As the new year began our daily Bible reading plan started back at the beginning of the Bible in Genesis and also at the beginning of Psalms and Matthew. If you haven’t already joined us, it is still possible to join in and catch up. By reading in three different sections of the Bible, it gives us a little taste of everything, just like a balanced diet! This also helps with balancing some of the heavier chapters with some of the “more readable”.
The Bible has 1,189 chapters and so with a plan of reading 3-4 a day we can get through the Old Testament once and Psalms and the New Testament twice. Making a habit of reading our Bible has a huge benefit attached to it, Psalm 1 gives the example…
“But his delight is in the law of the Lord, and on his law he meditates day and night. He is like a tree planted by streams of water that yields its fruit in its season, and its leaf does not wither. In all that he does, he prospers.” Psalm 1:2-3 (ESV)
There is something about Genesis that makes it such a good starting off point. We get to know so many people and several generations quite personally. Their hopes and struggles are so evident on the page. God patiently guides and instructs them for his glory in a spectacular fashion (the story of Abraham is quite impressive). We read the beginnings of a family and out of that family comes a great nation. Heading into Exodus always makes me a little sad because the stories up to that point are quite personal then we head into chapters about a whole nation. It feels like saying goodbye – I don’t like goodbyes. But Exodus, what a story that is! We start on that at the end of the month.
The book of Psalms is the nation of Israels hymn book. The Psalms are written by at least 7 different authors and span approximately 900 years of Jewish history. Our January readings treat us to some of the most loved and memorized Psalms (Psalm 1, 8, 19 and 23 to name a few). An interesting bit of recent history… Matthew Fontaine Maury, who is considered the Father of Modern Oceanography and Naval Meteorology, accredited Psalm 8:8 as his inspiration for the study he did to discover the “Paths of the Sea”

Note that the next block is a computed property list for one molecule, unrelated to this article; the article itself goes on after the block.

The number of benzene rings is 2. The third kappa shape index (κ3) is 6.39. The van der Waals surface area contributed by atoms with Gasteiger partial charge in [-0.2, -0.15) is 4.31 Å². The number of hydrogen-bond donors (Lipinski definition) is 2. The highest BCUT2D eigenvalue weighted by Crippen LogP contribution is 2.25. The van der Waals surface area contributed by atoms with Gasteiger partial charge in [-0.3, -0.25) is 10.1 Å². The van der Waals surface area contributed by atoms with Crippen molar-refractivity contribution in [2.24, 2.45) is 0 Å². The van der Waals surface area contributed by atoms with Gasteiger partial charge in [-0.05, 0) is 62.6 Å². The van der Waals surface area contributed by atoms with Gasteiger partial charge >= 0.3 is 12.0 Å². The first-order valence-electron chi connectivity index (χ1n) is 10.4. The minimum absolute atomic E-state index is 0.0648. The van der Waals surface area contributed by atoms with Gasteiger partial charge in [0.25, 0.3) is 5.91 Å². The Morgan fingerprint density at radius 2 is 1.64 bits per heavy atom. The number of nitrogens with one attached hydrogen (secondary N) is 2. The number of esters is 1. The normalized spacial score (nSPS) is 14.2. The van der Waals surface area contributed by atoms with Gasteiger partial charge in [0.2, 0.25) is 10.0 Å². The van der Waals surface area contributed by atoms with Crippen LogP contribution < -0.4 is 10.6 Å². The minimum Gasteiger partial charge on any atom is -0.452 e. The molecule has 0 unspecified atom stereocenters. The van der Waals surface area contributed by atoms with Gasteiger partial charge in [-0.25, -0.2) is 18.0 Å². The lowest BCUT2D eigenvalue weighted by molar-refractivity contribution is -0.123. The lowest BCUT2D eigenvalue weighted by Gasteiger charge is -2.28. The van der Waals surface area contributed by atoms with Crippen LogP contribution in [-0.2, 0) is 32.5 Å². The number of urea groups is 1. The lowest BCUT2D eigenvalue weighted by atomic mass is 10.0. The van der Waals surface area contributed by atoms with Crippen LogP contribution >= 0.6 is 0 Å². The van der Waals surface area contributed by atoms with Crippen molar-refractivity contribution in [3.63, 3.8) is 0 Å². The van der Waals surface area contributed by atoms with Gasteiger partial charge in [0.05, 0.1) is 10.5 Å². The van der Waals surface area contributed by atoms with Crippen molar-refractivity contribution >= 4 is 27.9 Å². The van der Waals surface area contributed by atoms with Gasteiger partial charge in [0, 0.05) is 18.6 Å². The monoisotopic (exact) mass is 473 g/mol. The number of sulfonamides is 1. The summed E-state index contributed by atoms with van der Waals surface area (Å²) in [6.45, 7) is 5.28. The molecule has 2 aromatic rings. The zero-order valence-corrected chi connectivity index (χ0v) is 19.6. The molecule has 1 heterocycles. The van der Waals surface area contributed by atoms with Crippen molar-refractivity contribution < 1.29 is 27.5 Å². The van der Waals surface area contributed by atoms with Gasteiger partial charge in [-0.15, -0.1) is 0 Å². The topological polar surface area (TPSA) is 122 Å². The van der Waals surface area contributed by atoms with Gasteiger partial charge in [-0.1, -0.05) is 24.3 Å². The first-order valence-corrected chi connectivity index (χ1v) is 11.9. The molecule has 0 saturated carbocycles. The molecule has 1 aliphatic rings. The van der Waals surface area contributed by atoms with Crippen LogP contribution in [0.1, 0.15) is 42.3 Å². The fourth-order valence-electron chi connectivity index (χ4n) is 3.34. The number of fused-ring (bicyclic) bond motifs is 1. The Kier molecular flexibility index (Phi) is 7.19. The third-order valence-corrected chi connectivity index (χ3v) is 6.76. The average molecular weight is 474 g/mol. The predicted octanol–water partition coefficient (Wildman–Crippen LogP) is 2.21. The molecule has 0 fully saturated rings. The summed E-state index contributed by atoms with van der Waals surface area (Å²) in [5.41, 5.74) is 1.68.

“the birds of the heavens, and the fish of the sea, whatever passes along the paths of the seas.” Psalm 8:8 (ESV)
Matthew, the disciple of Jesus after being called from his tax collecting job, writes us this account of the Gospel. It is very Jewish in its writing, Matthew presents Jesus as the as the Meshiach Nagid, the Messiah the King, the Lion of the tribe of Judah. After a few months in the Old Testament, we will gain a new appreciation for Matthews account of the Gospel. His tax collecting days gave him a skill of shorthand writing, giving him the ability to record information quickly and that is possible the reason the book of Matthew is far lengthier than the other Gospels. January takes us through the whole book of Matthew covering the life, death and resurrection of Jesus. If you are ever lost for something to do, spending some time finding out the background of the Magi (aka the Wise Men) in the birth story of Jesus is very interesting.
Daily Bible Reading – January Sorry for how this displays on mobile devices, I promise to get it fixed for February.
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